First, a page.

P F A N D O M
Michelle Pfeiffer Retrospective. Episode 4
by Nathaniel R
She didn't quit the supermarket. That's something we need to understand immediately about Michelle Pfeiffer's methodic rise. After losing the beauty contest and landing an agent in 1978, winning TV gigs and moving to Hollywood, she merely transferred to a different supermarket. She was very practical and very focused, according to those who knew her when, taking acting classes and going to cattle calls but always showing up at work. Many stars bios are littered with colorful anecdotes about brief early jobs but in Pfeiffer's case, supermarket checkout girl, was an actual job that she stuck with until the acting, well, stuck.
One of her teachers, who had described her as a tardy, disinterested but smart student in high school recalls meeting her just before her career took off in the grocery store...
When I saw her at the supermarket, there was a difference. Something had happened there. She had this steely look of determination. She looked at me and she said, 'I'm gonna be an actress,' And I remember telling her, 'Now Michelle, a lot of people have agents and wanna be an actress and...' And, 'No, no,' She told me there was this movie with Tony Danza -- The Hollywood Knights. She was just trying out for it, and she thought she might have a chance for it...
I don't know. You'll see a kid coming through that'll tell you, 'I'm going to be a doctor.' They're just hell-bent, they're sure that's what they're going to do. Nothing stops them from doing it. And some kids do that. And then I get a call, 'Hey, you gonna be in your room today?' And they come back, and they've just gotten their law degree from Harvard or something. And it's usually one of those kids who has that look. And she had that look.
-John Bovberg, to Douglas Thompson in the book "Pfeiffer: Beyond the Age of Innocence."
She got the movie.
That movie, her first, was the teen sex comedy The Hollywood Knights (1980). Whatever went wrong with the movie -- it's nearly unwatchable today given the dated sexism, absurd levels of obnoxiousness, and incoherence -- it did stumble into a sort of time and place notability. It's clearly a rip-off of the earlier blockbuster success American Graffiti (1973) in which a bunch of teenagers cruise around the neighborhood in a single day, while also being an obvious bridge from Animal House (1978) to Porkys (1981). Raunchy sexist comedies aimed at teenagers who technically couldn't see them given their R ratings were briefly all the rage...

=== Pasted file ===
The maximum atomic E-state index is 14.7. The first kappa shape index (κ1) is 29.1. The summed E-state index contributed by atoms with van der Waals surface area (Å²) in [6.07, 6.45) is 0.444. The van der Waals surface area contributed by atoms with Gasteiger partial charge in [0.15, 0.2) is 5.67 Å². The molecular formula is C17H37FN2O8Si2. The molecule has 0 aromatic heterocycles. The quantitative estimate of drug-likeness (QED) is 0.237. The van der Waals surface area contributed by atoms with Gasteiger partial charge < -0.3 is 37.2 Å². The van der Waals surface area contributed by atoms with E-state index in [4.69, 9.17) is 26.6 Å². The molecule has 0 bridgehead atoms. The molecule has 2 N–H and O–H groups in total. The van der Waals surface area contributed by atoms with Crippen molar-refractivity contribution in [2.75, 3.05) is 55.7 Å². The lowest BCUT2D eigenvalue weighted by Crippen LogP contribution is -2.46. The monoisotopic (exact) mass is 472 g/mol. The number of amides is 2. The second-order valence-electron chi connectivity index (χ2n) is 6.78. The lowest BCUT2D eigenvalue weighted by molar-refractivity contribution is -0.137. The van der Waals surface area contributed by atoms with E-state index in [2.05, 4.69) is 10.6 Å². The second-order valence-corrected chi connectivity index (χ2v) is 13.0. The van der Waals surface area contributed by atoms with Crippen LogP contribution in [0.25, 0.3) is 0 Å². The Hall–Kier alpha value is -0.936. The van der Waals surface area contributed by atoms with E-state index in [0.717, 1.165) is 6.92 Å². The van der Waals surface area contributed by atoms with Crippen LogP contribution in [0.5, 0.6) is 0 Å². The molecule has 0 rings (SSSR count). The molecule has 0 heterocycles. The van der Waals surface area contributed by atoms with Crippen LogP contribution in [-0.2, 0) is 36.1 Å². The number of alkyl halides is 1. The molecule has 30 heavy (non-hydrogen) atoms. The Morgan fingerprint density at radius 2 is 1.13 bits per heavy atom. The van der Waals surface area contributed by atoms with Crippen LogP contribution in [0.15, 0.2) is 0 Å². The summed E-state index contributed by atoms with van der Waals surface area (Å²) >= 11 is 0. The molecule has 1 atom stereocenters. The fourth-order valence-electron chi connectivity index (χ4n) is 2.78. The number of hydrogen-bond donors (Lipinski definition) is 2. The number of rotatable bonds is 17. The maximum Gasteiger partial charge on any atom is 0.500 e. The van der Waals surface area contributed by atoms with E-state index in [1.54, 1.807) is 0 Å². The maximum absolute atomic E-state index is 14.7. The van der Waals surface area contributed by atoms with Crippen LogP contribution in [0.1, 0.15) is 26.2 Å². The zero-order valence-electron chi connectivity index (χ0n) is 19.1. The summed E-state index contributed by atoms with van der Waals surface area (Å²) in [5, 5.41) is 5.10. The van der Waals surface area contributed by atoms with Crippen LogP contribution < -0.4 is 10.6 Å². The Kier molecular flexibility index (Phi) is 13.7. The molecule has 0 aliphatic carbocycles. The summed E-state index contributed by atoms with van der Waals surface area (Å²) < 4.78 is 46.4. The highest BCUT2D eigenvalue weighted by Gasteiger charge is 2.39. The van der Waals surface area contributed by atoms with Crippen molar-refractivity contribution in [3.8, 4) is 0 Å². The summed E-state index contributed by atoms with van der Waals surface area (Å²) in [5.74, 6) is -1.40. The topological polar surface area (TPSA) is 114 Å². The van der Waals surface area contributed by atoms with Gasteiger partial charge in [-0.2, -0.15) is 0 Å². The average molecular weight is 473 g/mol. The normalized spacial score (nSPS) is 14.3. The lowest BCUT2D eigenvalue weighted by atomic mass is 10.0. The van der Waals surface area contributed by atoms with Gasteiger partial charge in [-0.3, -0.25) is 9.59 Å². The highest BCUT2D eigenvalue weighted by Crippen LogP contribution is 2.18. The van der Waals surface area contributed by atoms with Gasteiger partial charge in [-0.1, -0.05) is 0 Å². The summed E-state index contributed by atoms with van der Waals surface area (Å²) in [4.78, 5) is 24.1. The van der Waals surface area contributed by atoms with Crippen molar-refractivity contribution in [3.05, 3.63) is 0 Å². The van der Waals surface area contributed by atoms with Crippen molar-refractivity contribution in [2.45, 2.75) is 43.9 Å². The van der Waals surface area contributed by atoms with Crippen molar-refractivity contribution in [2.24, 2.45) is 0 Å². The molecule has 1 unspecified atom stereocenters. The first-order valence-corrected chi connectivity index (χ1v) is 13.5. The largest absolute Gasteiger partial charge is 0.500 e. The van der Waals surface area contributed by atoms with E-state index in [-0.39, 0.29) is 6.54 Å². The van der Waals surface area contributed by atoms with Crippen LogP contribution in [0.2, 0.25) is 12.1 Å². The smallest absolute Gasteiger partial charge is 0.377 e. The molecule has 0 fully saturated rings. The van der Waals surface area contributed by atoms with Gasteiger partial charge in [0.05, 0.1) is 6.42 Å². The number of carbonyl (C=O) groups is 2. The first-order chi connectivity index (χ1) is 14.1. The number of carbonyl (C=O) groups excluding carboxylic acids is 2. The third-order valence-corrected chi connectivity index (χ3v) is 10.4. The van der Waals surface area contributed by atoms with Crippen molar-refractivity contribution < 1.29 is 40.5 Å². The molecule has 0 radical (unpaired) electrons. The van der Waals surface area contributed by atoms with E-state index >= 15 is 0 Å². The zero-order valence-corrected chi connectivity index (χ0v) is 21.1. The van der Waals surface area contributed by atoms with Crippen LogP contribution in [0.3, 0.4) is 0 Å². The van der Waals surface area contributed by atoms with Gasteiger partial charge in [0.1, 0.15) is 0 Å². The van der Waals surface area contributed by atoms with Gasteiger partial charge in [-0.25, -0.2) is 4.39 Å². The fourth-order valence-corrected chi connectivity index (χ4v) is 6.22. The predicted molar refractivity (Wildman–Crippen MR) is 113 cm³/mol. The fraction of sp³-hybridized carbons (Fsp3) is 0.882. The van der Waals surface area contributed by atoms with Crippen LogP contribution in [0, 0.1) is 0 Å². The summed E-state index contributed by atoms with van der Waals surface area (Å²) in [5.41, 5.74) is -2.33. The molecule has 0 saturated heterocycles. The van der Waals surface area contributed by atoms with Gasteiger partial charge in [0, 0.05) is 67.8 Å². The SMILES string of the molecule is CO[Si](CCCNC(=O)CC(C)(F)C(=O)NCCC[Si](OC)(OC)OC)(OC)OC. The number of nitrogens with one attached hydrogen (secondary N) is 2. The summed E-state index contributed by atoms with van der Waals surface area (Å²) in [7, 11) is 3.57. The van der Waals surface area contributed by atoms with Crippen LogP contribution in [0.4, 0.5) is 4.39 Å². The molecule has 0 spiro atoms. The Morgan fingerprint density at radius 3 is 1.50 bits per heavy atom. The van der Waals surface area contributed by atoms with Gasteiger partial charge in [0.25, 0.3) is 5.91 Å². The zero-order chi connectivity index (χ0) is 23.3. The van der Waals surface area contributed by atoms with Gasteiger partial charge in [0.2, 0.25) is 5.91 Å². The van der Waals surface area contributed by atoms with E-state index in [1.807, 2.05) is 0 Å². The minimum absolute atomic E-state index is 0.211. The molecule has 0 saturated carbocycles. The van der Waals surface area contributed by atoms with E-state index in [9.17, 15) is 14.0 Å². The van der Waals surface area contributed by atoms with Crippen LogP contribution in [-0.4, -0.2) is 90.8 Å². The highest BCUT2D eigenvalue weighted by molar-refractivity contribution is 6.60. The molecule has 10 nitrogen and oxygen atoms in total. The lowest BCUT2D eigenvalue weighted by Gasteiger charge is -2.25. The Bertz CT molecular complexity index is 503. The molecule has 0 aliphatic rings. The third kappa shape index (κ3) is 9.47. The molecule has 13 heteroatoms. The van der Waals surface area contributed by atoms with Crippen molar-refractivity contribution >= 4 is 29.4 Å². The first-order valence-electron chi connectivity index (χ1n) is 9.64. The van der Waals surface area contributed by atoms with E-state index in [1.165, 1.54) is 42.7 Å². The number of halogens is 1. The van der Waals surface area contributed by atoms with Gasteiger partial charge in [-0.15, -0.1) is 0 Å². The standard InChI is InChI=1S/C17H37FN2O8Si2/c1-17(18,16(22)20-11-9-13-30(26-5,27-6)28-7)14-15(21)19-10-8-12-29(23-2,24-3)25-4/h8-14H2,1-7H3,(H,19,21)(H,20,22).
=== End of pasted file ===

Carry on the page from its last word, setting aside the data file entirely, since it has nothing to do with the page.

The other way it has endured long past the shelf life of many 1980 releases (it's always been readily available as viewing formats have changed) is thanks to the cast list. Casting director Harriet Helberg, who started her film career auspiciously with Carrie (1976), found multiple future bright lights for the movie. It wasn't just Michelle Pfeiffer's debut but the big screen bow of both Tony Danza and Robert Wuhl, who would both go on to TV series headliner fame. The movie also features future Nanny Fran Drescher in one of her earliest roles.
Pfeiffer only has a few scenes as beautiful car hop Suzie Q, who wants to be an actress. All but one of her scenes are with screen boyfriend The Duke (Tony Danza) and like all the other multiple stories in the movie, the scenes are basically the same every single time. The Duke and Suzie Q are, in a way, the "dramatic relief," if that were a thing, since the rest of the movie is otherwise meant to be gut-bustingly funny and bawdy. These two are always bringing the mood down. They argue, express their love for each other, and wonder what's next for them since he's about to start college and she's auditioning. Pfeiffer is a bit stiffer as an actress than she'll soon be, and her voice whinier, but she already commands the camera with consummate ease, even when you can only see a quarter of her face in shots as when she turns away from the camera and those straight blond locks fall like a curtain to obscure that mesmerizing face.
P.S. Here is the exact moment that Michelle Pfeiffer arrives on the big screen...
The most amusing bit about Pfeiffer's entrance into film history is the fight that Susie & The Duke (Michelle Pfeiffer & Tony Danza) are having. He's complaining that she works nights and she reminds him that she has to be free during the day to audition. The Duke responds with bitter sarcasm:
Oh I forgot. You're going to be a famous actress.
Why yes, Tony, in fact she is. Fame is just two years away.